Updating, undermining, and perceptual learning
- 280 Downloads
As I head home from work, I’m not sure whether my daughter’s new bike is green, and I’m also not sure whether I’m on drugs that distort my color perception. One thing that I am sure about is that my attitudes towards those possibilities are evidentially independent of one another, in the sense that changing my confidence in one shouldn’t affect my confidence in the other. When I get home and see the bike it looks green, so I increase my confidence that it is green. But something else has changed: now an increase in my confidence that I’m on color-drugs would undermine my confidence that the bike is green. Jonathan Weisberg and Jim Pryor argue that the preceding story is problematic for standard Bayesian accounts of perceptual learning. Due to the ‘rigidity’ of Conditionalization, a negative probabilistic correlation between two propositions cannot be introduced by updating on one of them. Hence if my beliefs about my own color-sobriety start out independent of my beliefs about the color of the bike, then they must remain independent after I have my perceptual experience and update accordingly. Weisberg takes this to be a reason to reject Conditionalization. I argue that this conclusion is too pessimistic: Conditionalization is only part of the Bayesian story of perceptual learning, and the other part needn’t preserve independence. Hence Bayesian accounts of perceptual learning are perfectly consistent with potential underminers for perceptual beliefs.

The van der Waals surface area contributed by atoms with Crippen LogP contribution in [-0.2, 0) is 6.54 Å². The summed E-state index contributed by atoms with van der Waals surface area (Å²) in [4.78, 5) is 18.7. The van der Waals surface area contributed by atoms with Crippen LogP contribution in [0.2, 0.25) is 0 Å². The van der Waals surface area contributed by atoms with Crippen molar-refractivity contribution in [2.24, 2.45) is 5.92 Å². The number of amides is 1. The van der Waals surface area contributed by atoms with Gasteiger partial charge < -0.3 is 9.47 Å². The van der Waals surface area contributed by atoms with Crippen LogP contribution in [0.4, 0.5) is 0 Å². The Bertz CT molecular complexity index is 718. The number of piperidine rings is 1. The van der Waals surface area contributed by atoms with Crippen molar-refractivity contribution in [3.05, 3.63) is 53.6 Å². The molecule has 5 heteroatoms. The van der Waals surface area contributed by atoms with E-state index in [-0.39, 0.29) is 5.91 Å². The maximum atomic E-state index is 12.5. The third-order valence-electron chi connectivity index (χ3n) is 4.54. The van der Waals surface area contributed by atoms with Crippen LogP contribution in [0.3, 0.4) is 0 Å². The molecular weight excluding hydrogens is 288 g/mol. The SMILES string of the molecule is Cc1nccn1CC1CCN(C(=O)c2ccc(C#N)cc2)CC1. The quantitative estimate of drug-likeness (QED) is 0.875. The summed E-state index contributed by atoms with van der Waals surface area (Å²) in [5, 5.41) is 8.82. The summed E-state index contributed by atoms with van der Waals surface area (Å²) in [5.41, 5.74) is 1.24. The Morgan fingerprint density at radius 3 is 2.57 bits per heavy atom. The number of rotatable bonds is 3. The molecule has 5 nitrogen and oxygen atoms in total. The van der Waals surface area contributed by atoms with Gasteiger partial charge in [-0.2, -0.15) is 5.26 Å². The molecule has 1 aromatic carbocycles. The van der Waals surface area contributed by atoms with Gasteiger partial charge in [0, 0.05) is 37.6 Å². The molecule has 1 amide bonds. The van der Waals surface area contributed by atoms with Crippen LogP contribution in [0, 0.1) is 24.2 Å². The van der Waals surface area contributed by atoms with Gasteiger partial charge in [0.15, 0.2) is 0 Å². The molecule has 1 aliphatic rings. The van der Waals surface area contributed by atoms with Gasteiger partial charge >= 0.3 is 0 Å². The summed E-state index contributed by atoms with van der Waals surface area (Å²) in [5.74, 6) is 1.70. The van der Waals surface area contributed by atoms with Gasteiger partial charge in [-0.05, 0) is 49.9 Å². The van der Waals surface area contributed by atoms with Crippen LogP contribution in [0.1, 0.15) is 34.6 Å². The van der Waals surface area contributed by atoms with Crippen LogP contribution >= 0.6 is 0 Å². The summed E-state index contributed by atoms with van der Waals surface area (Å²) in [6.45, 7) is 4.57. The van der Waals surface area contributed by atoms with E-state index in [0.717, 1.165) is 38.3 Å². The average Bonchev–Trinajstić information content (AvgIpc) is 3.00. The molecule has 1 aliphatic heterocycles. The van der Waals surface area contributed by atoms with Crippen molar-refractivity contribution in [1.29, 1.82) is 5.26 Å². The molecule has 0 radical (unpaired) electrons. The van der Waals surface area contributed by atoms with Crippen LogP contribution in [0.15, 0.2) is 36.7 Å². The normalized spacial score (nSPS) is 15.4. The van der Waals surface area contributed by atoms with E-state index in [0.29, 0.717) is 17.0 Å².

KeywordsBayesianism Credences Undermining defeat Epistemology Rigidity
Many thanks to Josh Dever, Sinan Dogramaci, Jim Pryor, Miriam Schoenfield, David Sosa, Jonathan Weisberg, audiences at the University of Texas at Austin and the Arché Centre at the University of St Andrews, and an anonymous referee.
- Davidson, D. (1986). A coherence theory of truth and knowledge. In E. LePore (Ed.), Truth and interpretation. Perspectives on the philosophy of Donald Davidson (pp. 307–319). Oxford: Basil Blackwell.Google Scholar
- Goodman, N. (1983). Fact, fiction & forecast. Cambridge: Harvard University Press.Google Scholar
- Howson, C., & Urbach, P. (1993). Scientific reasoning: The Bayesian approach. Open Court.Google Scholar
- Jeffrey, R. C. (1983). The logic of decision. Chicago: University of Chicago Press.Google Scholar
- Jeffrey, R. C. (1992). Bayesianism with a Human Face. In Probability and the art of judgment, (pp. 77–107). Cambridge: Cambridge University Press.Google Scholar
- Pryor, J. (2013). Problems for credulism. In C. Tucker (Ed.), Seemings and justification: New essays on dogmatism and phenomenal conservatism. oxford: Oxford University Press.Google Scholar
- Williamson, T. (2000). Knowledge and its limits. Oxford: Oxford University Press.Google Scholar